There are four different methods to quantify SGD (Burnett et al. 2006; Wang et al. 2014): (1) groundwater flow models, (2) seepage meters, (3) natural tracers including nutrients, trace elements, radioisotopes, salinity and major ion chemistry and (4) water budget and Darcy law method. Groundwater modeling is applied in quantifying SGD by observation, measurements and mathematical methods (Cox et al. 1997). Numerical models have emerged as viable tools for understanding and quantifying SGD (Uchiyama et al. 2000; Langevin 2001; Kaleris et al. 2002; Destouni and Prieto 2003; Oberdorfer 2003a, b; Smith and Nield 2003; Smith and Zawadzki 2003; Haider et al. 2015; Gopinath et al. 2016a). Quantification of SGD in Western Australia by MODFLOW has been attempted by McDonald and Harbaugh (1988) and Harbaugh et al. (2000). SGD by FEFLOW code in Berling, Germany, by Diersch (1996) and Destouni and Prieto (2003) used the finite-element SUTRA code in NE gulf cost, Mexico, Voss (1984) developed a finite-difference code to simulate SGD in coastal aquifers of Mediterranean Sea, Uchiyama et al. (2000) developed a finite-difference code to simulate SGD and associated nutrient transport at Hasaki Beach, Japan. Langevin (2001) used the finite-difference SEAWAT code in Biscayne Bay, Florida, to simulate SGD, Kaleris et al. (2002) developed a constant density flow model using MODFLOW to simulate SGD in Baltic sea. Major nutrients are the most studied constituents of SGD due to their significant role in driving ecological changes in coastal communities (Howarth et al. 2000). Several SGD studies have been conducted to identify potential sources and interactions of nutrients in the Ocean (Corbett et al. 1999, 2000a; Dillon et al. 1999; Top et al. 2001). Agricultural development in near-shore areas, leading to increased inputs of nitrogen (N) and phosphorus (P) from fertilizer and wastewater has been attempted in different parts of the globe (Burnett 1999; Corbett et al. 1999; Moore 1996, 1999; Valiela et al. 1990) and role of micro nutrients like DIN, DIP and DSi in quantifying SGD (Slomp and Van Cappellen 2004; Knee and Paytan 2011; Garcia Solsona et al. 2010; Rodellas et al. 2012) has been discussed. A few studies have documented trace metal fluxes into the ocean associated with SGD (e.g., Beck 2007; Windom et al. 2006). Quantification of SGD using Rn isotopes has been attempted in many parts of the globe (Burnett et al. 2001; Cable et al. 1996; Corbett et al. 2000a, b; McCoy et al. 2007; Charette et al. 2005; Krest et al. 1999; Moore 1996). The use of 3H, 4He isotopes have also been utilized in recent SGD studies (Castro, 2004; McCoy et al. 2007; Top et al. 2001). GIS-based quantification of SGD was done using major ion chemistry, salinity, EC, SAR and mixing ratios (Somay and Gemici 2009; Srinivasamoorthy et al. 2011; Gopinath et al. 2016b; Prakash et al.2017). Basin-scale estimations of fresh SGD using water balance and Darcy law method have been performed in many places (Allen 1976; Muir 1968; Pluhowski and Kantrowitz 1964; Sekulic and Vertacnik 1996; Kroeger et al. 2007). Studies using various types of seepage meters to measure SGD flux have been attempted globally (Lee 1977; Taniguchi and Fukuo 1993; Cable et al. 1997; Taniguchi and Iwakawa 2001; Taniguchi et al. 2006). From the several methods attempted, seepage meter is one of the best methods to measure the groundwater discharge or inflow in locations where sediment interface and fluid fluxes are large (Winter 1981; Shaw and Prepas 1989). Hence, the present focus of the study is to quantify and characterize the rate, pattern and variability of submarine groundwater discharge using water budget, Darcy law and seepage meters.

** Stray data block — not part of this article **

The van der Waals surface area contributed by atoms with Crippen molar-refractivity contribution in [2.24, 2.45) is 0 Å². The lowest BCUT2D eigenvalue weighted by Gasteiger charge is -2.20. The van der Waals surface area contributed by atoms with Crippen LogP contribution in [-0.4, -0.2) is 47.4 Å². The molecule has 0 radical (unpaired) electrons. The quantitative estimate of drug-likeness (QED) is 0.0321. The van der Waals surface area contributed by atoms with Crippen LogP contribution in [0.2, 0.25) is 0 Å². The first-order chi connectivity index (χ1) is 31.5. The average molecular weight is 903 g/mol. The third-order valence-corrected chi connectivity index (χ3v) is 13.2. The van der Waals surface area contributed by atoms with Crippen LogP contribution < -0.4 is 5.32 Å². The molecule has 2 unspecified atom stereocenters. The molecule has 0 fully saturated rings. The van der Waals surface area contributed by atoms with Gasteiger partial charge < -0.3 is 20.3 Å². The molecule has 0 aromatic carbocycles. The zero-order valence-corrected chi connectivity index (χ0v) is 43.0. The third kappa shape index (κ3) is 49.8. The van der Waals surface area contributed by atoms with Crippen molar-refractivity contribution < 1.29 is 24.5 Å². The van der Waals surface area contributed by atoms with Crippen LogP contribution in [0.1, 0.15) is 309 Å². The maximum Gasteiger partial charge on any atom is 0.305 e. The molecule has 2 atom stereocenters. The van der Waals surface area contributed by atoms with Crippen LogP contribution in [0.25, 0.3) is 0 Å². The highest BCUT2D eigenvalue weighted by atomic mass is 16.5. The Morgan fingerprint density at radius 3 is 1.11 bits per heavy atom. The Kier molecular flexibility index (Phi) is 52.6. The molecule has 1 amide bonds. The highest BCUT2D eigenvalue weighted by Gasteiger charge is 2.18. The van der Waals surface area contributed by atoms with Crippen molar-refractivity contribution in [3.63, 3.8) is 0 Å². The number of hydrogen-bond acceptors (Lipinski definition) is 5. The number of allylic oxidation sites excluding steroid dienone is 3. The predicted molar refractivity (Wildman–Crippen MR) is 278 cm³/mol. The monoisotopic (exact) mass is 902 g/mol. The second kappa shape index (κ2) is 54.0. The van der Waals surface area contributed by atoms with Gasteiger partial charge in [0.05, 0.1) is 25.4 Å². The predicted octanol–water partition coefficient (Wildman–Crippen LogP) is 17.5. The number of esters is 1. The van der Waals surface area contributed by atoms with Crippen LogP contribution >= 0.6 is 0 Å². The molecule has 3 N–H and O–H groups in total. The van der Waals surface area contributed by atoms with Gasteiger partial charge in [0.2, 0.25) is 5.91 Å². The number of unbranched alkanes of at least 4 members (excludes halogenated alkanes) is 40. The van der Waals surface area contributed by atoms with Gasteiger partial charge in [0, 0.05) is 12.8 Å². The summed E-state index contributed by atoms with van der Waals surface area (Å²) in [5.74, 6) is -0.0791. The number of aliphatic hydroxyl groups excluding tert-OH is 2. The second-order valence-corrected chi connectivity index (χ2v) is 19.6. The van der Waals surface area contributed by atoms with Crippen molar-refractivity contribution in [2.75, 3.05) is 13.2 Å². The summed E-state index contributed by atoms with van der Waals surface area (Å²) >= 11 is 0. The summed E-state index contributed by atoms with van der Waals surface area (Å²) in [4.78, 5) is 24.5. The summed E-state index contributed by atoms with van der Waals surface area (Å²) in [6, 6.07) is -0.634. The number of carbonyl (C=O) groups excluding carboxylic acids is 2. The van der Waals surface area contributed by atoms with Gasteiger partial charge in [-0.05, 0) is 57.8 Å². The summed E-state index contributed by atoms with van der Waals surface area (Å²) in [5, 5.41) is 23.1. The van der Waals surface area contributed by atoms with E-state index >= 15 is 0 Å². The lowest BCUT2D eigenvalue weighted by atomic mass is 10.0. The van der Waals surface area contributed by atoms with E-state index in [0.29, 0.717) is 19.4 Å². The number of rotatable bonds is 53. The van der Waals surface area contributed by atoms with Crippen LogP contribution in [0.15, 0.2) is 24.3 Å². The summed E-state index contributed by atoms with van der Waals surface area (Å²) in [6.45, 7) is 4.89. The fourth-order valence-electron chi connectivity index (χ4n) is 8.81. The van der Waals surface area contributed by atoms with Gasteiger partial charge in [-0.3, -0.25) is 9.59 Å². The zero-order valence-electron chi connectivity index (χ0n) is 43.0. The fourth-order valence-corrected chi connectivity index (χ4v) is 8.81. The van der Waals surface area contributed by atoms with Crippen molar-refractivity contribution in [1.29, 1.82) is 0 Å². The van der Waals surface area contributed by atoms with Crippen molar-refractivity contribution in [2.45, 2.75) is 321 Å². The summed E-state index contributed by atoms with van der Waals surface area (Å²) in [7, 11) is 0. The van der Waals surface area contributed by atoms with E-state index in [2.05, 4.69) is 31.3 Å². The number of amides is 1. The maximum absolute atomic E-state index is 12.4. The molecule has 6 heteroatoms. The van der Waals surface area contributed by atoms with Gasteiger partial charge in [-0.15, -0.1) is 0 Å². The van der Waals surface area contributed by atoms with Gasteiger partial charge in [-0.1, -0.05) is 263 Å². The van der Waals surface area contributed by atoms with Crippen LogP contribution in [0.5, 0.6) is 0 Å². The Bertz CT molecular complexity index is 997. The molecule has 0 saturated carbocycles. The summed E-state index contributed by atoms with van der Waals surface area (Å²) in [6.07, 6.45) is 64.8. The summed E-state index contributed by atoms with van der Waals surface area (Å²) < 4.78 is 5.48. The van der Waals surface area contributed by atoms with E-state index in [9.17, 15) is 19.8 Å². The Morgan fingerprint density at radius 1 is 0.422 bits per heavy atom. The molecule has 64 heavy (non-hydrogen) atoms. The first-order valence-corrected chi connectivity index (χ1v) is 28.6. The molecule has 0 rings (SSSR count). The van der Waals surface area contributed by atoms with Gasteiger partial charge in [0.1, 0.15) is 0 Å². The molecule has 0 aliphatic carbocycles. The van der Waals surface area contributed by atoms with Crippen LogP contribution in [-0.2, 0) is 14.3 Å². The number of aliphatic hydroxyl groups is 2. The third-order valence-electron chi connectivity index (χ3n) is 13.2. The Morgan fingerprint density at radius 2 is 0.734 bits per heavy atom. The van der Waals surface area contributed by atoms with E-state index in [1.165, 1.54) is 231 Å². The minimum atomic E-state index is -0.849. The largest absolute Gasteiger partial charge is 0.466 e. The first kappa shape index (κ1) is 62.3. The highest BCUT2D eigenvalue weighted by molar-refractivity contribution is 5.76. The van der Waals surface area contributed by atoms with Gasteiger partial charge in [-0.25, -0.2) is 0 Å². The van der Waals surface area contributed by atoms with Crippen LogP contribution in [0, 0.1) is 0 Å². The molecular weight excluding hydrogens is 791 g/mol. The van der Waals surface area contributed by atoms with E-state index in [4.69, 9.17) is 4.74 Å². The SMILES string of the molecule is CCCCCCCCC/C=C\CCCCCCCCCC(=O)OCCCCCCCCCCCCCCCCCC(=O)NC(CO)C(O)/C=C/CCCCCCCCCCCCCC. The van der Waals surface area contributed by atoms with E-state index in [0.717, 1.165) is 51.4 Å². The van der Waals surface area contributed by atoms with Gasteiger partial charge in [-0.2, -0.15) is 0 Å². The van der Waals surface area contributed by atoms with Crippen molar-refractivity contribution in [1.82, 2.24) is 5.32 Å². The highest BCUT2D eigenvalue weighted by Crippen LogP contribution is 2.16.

Hydrology and hydrogeology